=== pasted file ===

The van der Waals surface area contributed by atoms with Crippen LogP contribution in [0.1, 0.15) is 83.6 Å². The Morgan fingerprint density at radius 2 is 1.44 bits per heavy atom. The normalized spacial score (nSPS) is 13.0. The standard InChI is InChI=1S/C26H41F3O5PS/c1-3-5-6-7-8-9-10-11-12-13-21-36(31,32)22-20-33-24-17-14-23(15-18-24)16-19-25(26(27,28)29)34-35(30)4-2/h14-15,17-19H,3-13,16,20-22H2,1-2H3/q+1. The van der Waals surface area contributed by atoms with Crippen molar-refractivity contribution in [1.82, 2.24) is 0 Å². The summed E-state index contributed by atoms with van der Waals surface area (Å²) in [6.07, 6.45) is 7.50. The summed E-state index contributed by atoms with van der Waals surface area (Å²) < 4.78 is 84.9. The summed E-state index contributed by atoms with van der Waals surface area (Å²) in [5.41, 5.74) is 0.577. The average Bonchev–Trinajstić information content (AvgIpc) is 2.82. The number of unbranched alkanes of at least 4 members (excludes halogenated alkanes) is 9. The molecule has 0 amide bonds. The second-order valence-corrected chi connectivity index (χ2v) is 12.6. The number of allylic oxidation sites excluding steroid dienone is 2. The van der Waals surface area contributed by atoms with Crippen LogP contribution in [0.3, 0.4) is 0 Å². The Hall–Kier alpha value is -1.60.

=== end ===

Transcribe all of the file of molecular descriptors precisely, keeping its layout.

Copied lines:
The van der Waals surface area contributed by atoms with Crippen LogP contribution in [0.1, 0.15) is 83.6 Å². The Morgan fingerprint density at radius 2 is 1.44 bits per heavy atom. The normalized spacial score (nSPS) is 13.0. The standard InChI is InChI=1S/C26H41F3O5PS/c1-3-5-6-7-8-9-10-11-12-13-21-36(31,32)22-20-33-24-17-14-23(15-18-24)16-19-25(26(27,28)29)34-35(30)4-2/h14-15,17-19H,3-13,16,20-22H2,1-2H3/q+1. The van der Waals surface area contributed by atoms with Crippen molar-refractivity contribution in [1.82, 2.24) is 0 Å². The summed E-state index contributed by atoms with van der Waals surface area (Å²) in [6.07, 6.45) is 7.50. The summed E-state index contributed by atoms with van der Waals surface area (Å²) < 4.78 is 84.9. The summed E-state index contributed by atoms with van der Waals surface area (Å²) in [5.41, 5.74) is 0.577. The average Bonchev–Trinajstić information content (AvgIpc) is 2.82. The number of unbranched alkanes of at least 4 members (excludes halogenated alkanes) is 9. The molecule has 0 amide bonds. The second-order valence-corrected chi connectivity index (χ2v) is 12.6. The number of allylic oxidation sites excluding steroid dienone is 2. The van der Waals surface area contributed by atoms with Crippen LogP contribution in [0.3, 0.4) is 0 Å². The Hall–Kier alpha value is -1.60.